Ian Musgrave has just posted an excellent article on the poor design of the vertebrate eye compared to the cephalopod eye; it’s very thorough, and explains how the clumsy organization of the eye clearly indicates that it is the product of an evolutionary process rather than of any kind of intelligent design. A while back, Russ Fernald of Stanford University published a fine review of eye evolution that summarizes another part of the evolution argument: it’s not just that the eye has awkward ‘design’ features that are best explained by contingent and developmental processes, but that the diversity of eyes found in the animal kingdom share deep elements that link them together as the product of common descent. If all we had to go on was suboptimal design, one could argue for an Incompetent Designer who slapped together various eyes in different ways as an exercise in whimsy (strangely enough, though, this is not the kind of designer IDists want to propose)…but the diversity we do see reveals a notable historical pattern of constraint.

How different are animal eyes? In the metazoans, about a third of all phyla don’t have any eyes at all, although light sensitive molecules are ubiquitous (for example, in sea urchin tube feet), and can be found in bacteria and, obviously, plants.

Another third of the metazoan phyla have light sensitive organs, specialized epithelial patches that respond to changes in light levels. They may have some morphological specializations, but they don’t focus an image in any way, and can’t resolve patterns of light.

The rest have distinct, image-forming eyes that focus light on an array of light-sensitive cells, and can detect patterns of light and shadow that are used to perceive a picture of the world around them. For us motile animals, eyes seem to be part of the recipe for success—the six animal phyla (cnidaria, mollusca, annelida, onychophora, arthropoda, and chordata) that contain 96% of all animal species also primitively evolved eyes.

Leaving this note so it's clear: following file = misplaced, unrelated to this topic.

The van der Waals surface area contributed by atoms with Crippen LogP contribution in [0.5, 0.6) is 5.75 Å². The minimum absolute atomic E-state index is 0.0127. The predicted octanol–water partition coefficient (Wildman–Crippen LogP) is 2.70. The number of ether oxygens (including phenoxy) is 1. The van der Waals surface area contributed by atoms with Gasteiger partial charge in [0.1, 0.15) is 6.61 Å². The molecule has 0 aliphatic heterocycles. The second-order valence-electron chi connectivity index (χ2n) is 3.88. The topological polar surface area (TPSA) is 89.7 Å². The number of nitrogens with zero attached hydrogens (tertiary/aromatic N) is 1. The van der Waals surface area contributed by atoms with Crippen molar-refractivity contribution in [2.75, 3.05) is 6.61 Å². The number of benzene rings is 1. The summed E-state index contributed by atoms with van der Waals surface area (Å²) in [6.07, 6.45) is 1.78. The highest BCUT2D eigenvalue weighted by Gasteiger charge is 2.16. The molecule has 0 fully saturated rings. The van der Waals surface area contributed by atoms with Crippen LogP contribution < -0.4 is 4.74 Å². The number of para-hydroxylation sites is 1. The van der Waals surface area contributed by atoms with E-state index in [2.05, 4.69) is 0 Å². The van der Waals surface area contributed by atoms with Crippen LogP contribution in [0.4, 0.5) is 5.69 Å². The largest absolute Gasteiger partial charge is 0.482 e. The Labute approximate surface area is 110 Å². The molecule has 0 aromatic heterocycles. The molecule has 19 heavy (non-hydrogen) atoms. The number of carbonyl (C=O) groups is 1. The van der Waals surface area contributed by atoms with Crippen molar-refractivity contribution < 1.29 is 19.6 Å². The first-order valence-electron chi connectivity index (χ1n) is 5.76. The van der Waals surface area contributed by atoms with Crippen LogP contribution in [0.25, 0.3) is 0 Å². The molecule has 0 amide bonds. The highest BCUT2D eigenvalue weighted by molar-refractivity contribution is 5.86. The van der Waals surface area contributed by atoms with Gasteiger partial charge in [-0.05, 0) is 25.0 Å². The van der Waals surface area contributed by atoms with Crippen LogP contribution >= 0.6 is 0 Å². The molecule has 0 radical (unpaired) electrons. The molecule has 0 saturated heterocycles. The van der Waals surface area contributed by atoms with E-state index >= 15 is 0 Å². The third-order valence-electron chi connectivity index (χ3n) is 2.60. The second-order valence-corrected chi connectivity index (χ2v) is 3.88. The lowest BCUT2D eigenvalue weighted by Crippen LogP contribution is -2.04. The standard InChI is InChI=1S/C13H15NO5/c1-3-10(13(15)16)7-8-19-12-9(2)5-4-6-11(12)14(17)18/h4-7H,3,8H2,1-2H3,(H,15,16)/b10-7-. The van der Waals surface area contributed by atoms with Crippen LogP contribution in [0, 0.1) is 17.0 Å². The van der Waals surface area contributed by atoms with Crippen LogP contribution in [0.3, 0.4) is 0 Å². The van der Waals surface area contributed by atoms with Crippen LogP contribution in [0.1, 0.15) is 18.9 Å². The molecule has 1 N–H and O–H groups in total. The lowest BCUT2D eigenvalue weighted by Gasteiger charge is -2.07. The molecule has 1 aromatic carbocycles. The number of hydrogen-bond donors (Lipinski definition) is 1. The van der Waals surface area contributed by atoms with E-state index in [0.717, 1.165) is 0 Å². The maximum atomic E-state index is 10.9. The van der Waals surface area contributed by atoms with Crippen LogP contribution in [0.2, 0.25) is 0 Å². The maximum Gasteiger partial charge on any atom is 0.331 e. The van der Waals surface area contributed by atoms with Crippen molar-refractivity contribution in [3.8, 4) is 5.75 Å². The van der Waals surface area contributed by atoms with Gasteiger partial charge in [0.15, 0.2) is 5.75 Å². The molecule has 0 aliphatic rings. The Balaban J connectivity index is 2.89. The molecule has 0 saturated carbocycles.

These animal eyes fall into two major categories, with further subdivisions. Chambered eyes have a single optical element—a slit, a lens, a mirror—and focus an image on a 2-dimensional array of photoreceptors, the retina. Compound eyes use multiple optical elements.

Eight major types of optics in animal eyes. Both chambered eyes (top) and compound eyes (bottom) form images using shadows (A and B), refraction (C to F), or reflection (G and H). Light rays shown in blue, photoreceptive structures are shaded. The simple pit eye (A) (chambered nautilus) led to the lensed eyes in fish and cephalopods (C) (octopus) and terrestrial animals (D) (red-tailed hawk). Scallop eyes (G) (bay scallop) are chambered but use concave mirror optics to produce an image. The simplest compound eye (B) (sea fan) found in bivalve molluscs led to the apposition compound eye (E) (dragonfly) found in bees, crabs, and fruit flies; the refracting superposition compound eye (F) (Antarctic krill) of moths and krill; and the reflecting superposition eye (H) (lobster) found in decapod shrimps and lobsters. [Sources: (A) Wikipedia; (B) Robert Pickett/CORBIS; (C) Russell Fernald/Stanford University; (D) Steve Jurvetson/Wikipedia; (E) David L. Green/Wikipedia; (F) Gerd Alberti, Uwe Kils/Wikipedia; (G) Bill Capman/Augsburg College; (H) Lawson Wood/CORBIS]

Eyes can be further categorized as rhabdomeric or ciliary by the nature of the cellular elements that make up the photoreceptors, by the kind of opsin molecule used to transduce the light signal, and by the signaling pathway used to convert a conformation change of the opsin molecule into a change in the electrical potential across the cell membrane.